For the thin Ivy, I used a shape node with a circle shape in it, a smaller version of the same circle which I resized using 2D transform and blended it with a mail circle shape to get curved lines. I repeated the steps to get different sized lines and added them all using 2D transforms and various blend nodes.
For the leaves, I decided to make it as a small vector atlas in SVG node. I created around 10 different types of leaves using SVG node and then used that atlas with 2D transforms and blend nodes to splatter them on the thin Ivy.
At that moment I had all the shapes to create proper height data for the patterns. I used a Non-Uniform Blur node and my shapes as input to give them a bulge. I did the same with all the patterns and then duplicated the Edge/Surface Treatment process I did for square tiles to get details on these shapes.
Then for the actual carved detail, I tried to blend it with the square tile height using addition and subtraction blend modes, which gave the square tiles carved surface volume.
This is how I got my carved surface detail.
Then I plugged this height map into a Normal node and got my normal map. For the actual height map, I used the main height map as input on Anisotropic blur – it helps to remove ] all edge stretching and fractals faces by exceeding height limit – and then plugged it into the main height output node.
For the roughness setup, first I converted my normal map into curvature using Curvature Smooth node in grayscale and blended it over my curvature smooth map using min darken blend mode to get a suitable grungy roughness. I also used RGBA split with normal map to mask out a few values to get more out of the roughness map.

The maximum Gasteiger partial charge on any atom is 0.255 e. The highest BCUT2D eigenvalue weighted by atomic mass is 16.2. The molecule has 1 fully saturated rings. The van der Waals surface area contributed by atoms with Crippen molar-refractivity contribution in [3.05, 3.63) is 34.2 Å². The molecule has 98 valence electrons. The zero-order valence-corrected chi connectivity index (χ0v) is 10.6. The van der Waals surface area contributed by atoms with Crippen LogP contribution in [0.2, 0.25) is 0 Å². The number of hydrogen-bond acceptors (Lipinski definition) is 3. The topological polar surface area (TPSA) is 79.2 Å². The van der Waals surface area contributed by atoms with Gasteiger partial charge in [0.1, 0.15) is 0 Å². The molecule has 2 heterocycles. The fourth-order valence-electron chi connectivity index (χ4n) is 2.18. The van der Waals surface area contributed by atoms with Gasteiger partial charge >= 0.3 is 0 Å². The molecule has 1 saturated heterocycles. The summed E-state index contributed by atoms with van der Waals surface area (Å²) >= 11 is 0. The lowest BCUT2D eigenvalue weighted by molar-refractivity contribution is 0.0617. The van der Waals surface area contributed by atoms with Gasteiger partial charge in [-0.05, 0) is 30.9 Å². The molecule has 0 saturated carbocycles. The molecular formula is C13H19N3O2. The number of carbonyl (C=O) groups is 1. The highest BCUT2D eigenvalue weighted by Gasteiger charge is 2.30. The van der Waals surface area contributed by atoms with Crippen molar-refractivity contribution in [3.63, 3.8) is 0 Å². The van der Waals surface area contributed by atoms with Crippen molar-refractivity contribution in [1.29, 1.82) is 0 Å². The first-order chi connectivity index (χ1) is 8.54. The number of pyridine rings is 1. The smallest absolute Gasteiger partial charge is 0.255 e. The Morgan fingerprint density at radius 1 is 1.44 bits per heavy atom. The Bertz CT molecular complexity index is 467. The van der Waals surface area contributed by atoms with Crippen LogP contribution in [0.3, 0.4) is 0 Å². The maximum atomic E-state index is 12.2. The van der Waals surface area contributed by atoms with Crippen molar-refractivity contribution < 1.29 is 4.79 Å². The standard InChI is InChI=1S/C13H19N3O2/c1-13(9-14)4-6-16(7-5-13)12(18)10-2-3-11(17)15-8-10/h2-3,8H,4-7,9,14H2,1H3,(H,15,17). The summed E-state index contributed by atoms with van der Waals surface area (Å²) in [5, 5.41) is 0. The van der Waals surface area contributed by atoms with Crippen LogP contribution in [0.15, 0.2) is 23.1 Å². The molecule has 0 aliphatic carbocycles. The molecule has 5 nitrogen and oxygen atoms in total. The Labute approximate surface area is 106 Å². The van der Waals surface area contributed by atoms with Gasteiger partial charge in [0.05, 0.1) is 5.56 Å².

Then I used Histogram scan to scan out mask from Curvature smooth and then blended it with the main roughness to get variation in roughness map. In the end, I blended the surface damaged mask on top of the main roughness using Linear Dodge blend mode and yes, it is done!
Working on the Color Palette was always fun for me. For my material, I took multiple colors which I picked from the main reference, then blended them out with a curvature smooth using a gradient dynamic to get Analogous colors.
Then I used different shapes masks which I generated previously, used those masks with the colors setup, and blended one by one to get a proper albedo with a lot of color variation. For blending colors, I just visualize how the shapes in reference are placed on each other and using it as particular layering, I utilize blend nodes and masks to blend color outputs one by one using masks of that shape.
As the whole graph is procedural and contains several adjustable parameters, it's easy to change shape and color at any point.
Producing materials in Designer has always been fun to me and facing several challenges is a part of the whole process!